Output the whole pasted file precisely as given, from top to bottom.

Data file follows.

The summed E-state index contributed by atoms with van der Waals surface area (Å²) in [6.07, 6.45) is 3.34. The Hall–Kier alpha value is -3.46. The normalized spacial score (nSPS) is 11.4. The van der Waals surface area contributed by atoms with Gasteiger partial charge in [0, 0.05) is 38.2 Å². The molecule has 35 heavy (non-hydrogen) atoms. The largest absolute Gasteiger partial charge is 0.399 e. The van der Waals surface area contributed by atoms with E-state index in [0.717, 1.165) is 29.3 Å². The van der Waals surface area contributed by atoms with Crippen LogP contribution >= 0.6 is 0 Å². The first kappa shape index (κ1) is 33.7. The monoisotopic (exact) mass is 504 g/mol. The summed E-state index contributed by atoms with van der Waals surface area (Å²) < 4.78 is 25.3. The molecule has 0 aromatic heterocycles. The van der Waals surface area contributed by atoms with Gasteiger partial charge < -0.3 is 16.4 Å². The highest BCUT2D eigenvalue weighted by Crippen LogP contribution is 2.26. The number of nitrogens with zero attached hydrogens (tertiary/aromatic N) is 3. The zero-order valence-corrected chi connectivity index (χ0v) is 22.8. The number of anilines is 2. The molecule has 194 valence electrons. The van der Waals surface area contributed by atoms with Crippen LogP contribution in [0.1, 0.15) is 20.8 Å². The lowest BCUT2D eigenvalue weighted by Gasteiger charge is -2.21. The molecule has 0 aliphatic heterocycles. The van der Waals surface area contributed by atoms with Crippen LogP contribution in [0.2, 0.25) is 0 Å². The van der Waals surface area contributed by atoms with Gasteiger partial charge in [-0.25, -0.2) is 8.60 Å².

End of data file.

The summed E-state index contributed by atoms with van der Waals surface area (Å²) in [6.07, 6.45) is 3.34. The Hall–Kier alpha value is -3.46. The normalized spacial score (nSPS) is 11.4. The van der Waals surface area contributed by atoms with Gasteiger partial charge in [0, 0.05) is 38.2 Å². The molecule has 35 heavy (non-hydrogen) atoms. The largest absolute Gasteiger partial charge is 0.399 e. The van der Waals surface area contributed by atoms with E-state index in [0.717, 1.165) is 29.3 Å². The van der Waals surface area contributed by atoms with Crippen LogP contribution >= 0.6 is 0 Å². The first kappa shape index (κ1) is 33.7. The monoisotopic (exact) mass is 504 g/mol. The summed E-state index contributed by atoms with van der Waals surface area (Å²) < 4.78 is 25.3. The molecule has 0 aromatic heterocycles. The van der Waals surface area contributed by atoms with Gasteiger partial charge < -0.3 is 16.4 Å². The highest BCUT2D eigenvalue weighted by Crippen LogP contribution is 2.26. The number of nitrogens with zero attached hydrogens (tertiary/aromatic N) is 3. The zero-order valence-corrected chi connectivity index (χ0v) is 22.8. The number of anilines is 2. The molecule has 194 valence electrons. The van der Waals surface area contributed by atoms with Crippen LogP contribution in [0.1, 0.15) is 20.8 Å². The lowest BCUT2D eigenvalue weighted by Gasteiger charge is -2.21. The molecule has 0 aliphatic heterocycles. The van der Waals surface area contributed by atoms with Crippen LogP contribution in [0.2, 0.25) is 0 Å². The van der Waals surface area contributed by atoms with Gasteiger partial charge in [-0.25, -0.2) is 8.60 Å².